yes, I would have mentioned this had I seen this thread sooner.
If you wanna get real fancy, I believe you can get "structured cable"
termination panels and cables made just for this purpose - usually two
coax and two CAT-5 or CAT-6 in each cable (one cable TV, one antenna,
one phone drop, one network drop) then you bring each service to the
panel where it is distributed to all rooms, and usually there's a signal
amplifier for each of the cable TV and antenna. If you wanna be real
high speed, that's the way to go, because then you can have all your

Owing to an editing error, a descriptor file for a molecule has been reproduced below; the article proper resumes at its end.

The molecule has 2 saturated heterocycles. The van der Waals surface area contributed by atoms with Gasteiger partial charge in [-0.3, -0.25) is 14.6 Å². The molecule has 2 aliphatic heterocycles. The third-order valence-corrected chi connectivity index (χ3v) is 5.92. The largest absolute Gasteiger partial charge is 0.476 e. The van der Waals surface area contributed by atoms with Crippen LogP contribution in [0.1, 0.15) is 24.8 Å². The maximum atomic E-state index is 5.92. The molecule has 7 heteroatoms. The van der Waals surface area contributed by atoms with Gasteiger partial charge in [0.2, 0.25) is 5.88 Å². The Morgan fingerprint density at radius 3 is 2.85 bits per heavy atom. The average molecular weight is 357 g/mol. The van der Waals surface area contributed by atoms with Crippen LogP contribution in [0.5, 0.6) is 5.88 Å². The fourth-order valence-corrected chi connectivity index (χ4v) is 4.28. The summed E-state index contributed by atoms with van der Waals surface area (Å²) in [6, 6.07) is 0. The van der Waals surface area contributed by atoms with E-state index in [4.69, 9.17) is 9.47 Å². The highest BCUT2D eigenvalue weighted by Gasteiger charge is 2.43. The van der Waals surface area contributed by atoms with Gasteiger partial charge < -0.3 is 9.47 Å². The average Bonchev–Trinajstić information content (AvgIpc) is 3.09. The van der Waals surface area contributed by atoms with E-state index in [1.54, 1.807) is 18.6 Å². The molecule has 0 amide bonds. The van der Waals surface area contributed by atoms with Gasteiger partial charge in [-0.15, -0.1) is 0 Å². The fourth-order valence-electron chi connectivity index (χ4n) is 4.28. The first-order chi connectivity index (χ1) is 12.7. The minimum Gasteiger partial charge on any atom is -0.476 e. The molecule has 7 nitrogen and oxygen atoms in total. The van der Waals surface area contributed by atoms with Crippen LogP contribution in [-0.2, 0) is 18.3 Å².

surge protection in the same place, with short ground runs.
I've been thinking about doing this myself, but there's so much other
work with the basic electrical stuff that needs to be done... plus
around here to get anything decent on cable you need digital cable (at
least according to my POS provider) so I'd have to buy another box to
watch cable upstairs, don't care about TV that much. And I don't have a
land line phone and my network is wireless, so...
replace "roosters" with "cox" to reply.
you wanna get real fancy, I believe you can get "structured cable"
I've seen those "siamese cables", but depending on where the OP's TV
is, he might be better off running the antenna coax alone in the attic
or right outside the wall rather than bring it to a central dist
panel. I've learned the shorter the antenna cable is, the better off
you are. Plus putting an amp on might make the signal worse,
especially when it comes to digital HD channels.